Tell-Tale: An Emulation of Poe

This is a work of fiction intended to emulate Edgar Allan Poe’s masterpiece short story “A Tell-Tale Heart” (1843). Enjoy!

 

Everyone said it was the work of a deranged mind. Indeed, even the police likened the ferocity it took to rip the old woman’s jaw from her head to that of a gorilla. The papers latched onto this image of course, like rabid dogs snapping for a lead- Animal, they called me. Bloodthirsty Cannibal, etc. Shrinks across the nation looking to capitalize on the event blamed it on cabin fever. Snowed into a one room shack up high, and forgotten in the Rockies during the long gray of winter, with no one other than a sweet old lady for company must have driven me insane from sexual frustration. Or so was the popular theory.

My parents, too, made an appearance on an evening talk show and explained I had always been a shy, and- quiet youth. Said I heard voices and all that. It was a real shit-circus event, they even excavated some of my old teachers, and other members of various authoritative stations during my youth to testify on this show.

Truth is, I’ve never been violent. Never! The only voices ever manifested in my head were those screaming through my headphones, and then, they were too often lost in the percussion of my thoughts to notice anyone long enough to ever be bothered by them. What’s more, I take high offense to these claims, what, even as I sat, and listened with such patience- biding my abhorrence for her unremitting speech, but even then, I did not attack the old woman. Nor, did these events occur over a grueling period of weeks, for, as you will see, dear reader, such an amount of time would have no doubt, rendered me incapacitated with madness! In truth, the events of my tale did not even span the period of forty-eight straight hours!

While, it is indeed an accurate description of my host to call her kind, or selfless, it is also terribly incorrect to accuse me of being sexually perverse, or a blood-crazed murderer. Oh, if you could have been there to witness the endless droning of her senility, hour, upon hour, harkening all the way back to the moment of my arrival- you too would smirk at the thought that Momus had made me audience to a driveling fool, and delighted in testing my resolve.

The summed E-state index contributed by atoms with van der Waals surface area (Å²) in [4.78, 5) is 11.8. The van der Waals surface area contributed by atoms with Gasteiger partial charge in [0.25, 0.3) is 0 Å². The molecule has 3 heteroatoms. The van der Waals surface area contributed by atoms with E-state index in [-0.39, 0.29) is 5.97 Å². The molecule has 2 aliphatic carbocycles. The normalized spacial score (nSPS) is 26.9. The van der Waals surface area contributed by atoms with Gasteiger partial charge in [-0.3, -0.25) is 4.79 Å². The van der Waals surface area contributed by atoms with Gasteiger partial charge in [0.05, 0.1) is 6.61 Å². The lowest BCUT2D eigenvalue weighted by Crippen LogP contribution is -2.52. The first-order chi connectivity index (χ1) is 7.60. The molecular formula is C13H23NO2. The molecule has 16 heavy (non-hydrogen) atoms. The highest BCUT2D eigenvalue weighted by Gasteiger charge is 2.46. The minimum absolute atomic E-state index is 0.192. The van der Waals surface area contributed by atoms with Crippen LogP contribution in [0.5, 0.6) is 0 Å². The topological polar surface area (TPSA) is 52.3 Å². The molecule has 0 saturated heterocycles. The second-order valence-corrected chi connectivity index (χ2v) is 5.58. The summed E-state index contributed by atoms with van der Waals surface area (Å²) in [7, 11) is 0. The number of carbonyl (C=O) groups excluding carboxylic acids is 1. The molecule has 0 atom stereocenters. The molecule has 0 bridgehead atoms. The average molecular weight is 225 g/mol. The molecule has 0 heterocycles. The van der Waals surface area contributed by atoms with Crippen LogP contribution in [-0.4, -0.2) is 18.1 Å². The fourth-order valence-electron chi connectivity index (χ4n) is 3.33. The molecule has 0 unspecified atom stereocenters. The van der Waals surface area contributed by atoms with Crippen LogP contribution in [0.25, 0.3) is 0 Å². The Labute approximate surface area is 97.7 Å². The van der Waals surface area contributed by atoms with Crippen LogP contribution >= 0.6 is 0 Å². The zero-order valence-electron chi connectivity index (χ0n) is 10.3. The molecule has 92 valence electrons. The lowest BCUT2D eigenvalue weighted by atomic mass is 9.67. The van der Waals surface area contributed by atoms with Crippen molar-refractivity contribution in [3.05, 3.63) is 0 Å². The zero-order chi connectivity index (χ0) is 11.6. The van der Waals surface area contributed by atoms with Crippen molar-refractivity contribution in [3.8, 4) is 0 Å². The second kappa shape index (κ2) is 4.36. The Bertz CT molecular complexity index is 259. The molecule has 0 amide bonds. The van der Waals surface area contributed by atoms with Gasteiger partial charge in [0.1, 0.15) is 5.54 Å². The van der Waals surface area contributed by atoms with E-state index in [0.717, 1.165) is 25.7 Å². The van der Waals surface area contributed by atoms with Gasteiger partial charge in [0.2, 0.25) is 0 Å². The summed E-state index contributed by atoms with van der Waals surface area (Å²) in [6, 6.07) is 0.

And still- I upheld empathy, and brought forth my deepest reserve of compassion for this kindly, most beloved host for whom not, I would surely have long succumbed to Death’s hypothermic kiss. Nevertheless, it was the ceaseless movement of her jaw, this blind, incessant need to open and shut her mouth for every thought, that disturbed me. Perhaps aiding the influence for my disgust of the old woman’s mouth, was in the jaw itself. You see, it had a way of opening and then snapping shut, gum on gum, resounding a loud slop, each time.

I first became aware of its mannerism shortly upon entering her blessed hovel. Indeed, for the snow was still fresh within the crevices of my jacket when she started talking. Niceties at first. Low, brief mumbles about ‘what a relief to be out of the blizzard’, that sort of thing. But, even then, as she spoke these most basic of formalities, her voice never sounded above a low droning inflection- like a monotonous stream made of jumbled words, curiously interjected by a series of soft mummers, that I came to understand as laughter. Anyway, it was during these intermittent moments that I noticed the jaw’s tendency to flop when shut; as if its only form of motion was that of a broken Marinette whose head must be jostled vigorously to offer an illusion of speech.

It was then, I resolved, and so nurtured this foreboding desire to free the appendage from its sinews and so too, finally relieve the dear old woman of its fatigue.